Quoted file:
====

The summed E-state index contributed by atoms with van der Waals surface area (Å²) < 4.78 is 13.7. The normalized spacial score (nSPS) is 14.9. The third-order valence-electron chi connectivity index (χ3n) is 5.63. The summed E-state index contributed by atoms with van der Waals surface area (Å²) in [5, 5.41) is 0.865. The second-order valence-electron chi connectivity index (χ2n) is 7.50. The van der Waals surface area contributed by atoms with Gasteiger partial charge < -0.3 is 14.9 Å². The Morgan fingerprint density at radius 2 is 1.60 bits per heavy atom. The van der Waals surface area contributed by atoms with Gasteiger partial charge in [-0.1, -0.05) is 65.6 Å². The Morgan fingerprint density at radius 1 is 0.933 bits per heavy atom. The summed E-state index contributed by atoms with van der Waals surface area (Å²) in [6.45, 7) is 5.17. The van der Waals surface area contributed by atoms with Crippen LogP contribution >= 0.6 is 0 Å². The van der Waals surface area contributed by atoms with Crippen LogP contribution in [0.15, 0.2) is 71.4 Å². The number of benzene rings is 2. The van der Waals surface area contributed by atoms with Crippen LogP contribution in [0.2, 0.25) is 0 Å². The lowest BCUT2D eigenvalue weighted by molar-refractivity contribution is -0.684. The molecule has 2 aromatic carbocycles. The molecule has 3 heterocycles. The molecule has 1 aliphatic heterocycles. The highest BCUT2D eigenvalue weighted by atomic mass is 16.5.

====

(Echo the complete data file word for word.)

The summed E-state index contributed by atoms with van der Waals surface area (Å²) < 4.78 is 13.7. The normalized spacial score (nSPS) is 14.9. The third-order valence-electron chi connectivity index (χ3n) is 5.63. The summed E-state index contributed by atoms with van der Waals surface area (Å²) in [5, 5.41) is 0.865. The second-order valence-electron chi connectivity index (χ2n) is 7.50. The van der Waals surface area contributed by atoms with Gasteiger partial charge < -0.3 is 14.9 Å². The Morgan fingerprint density at radius 2 is 1.60 bits per heavy atom. The van der Waals surface area contributed by atoms with Gasteiger partial charge in [-0.1, -0.05) is 65.6 Å². The Morgan fingerprint density at radius 1 is 0.933 bits per heavy atom. The summed E-state index contributed by atoms with van der Waals surface area (Å²) in [6.45, 7) is 5.17. The van der Waals surface area contributed by atoms with Crippen LogP contribution >= 0.6 is 0 Å². The van der Waals surface area contributed by atoms with Crippen LogP contribution in [0.15, 0.2) is 71.4 Å². The number of benzene rings is 2. The van der Waals surface area contributed by atoms with Crippen LogP contribution in [0.2, 0.25) is 0 Å². The lowest BCUT2D eigenvalue weighted by molar-refractivity contribution is -0.684. The molecule has 2 aromatic carbocycles. The molecule has 3 heterocycles. The molecule has 1 aliphatic heterocycles. The highest BCUT2D eigenvalue weighted by atomic mass is 16.5.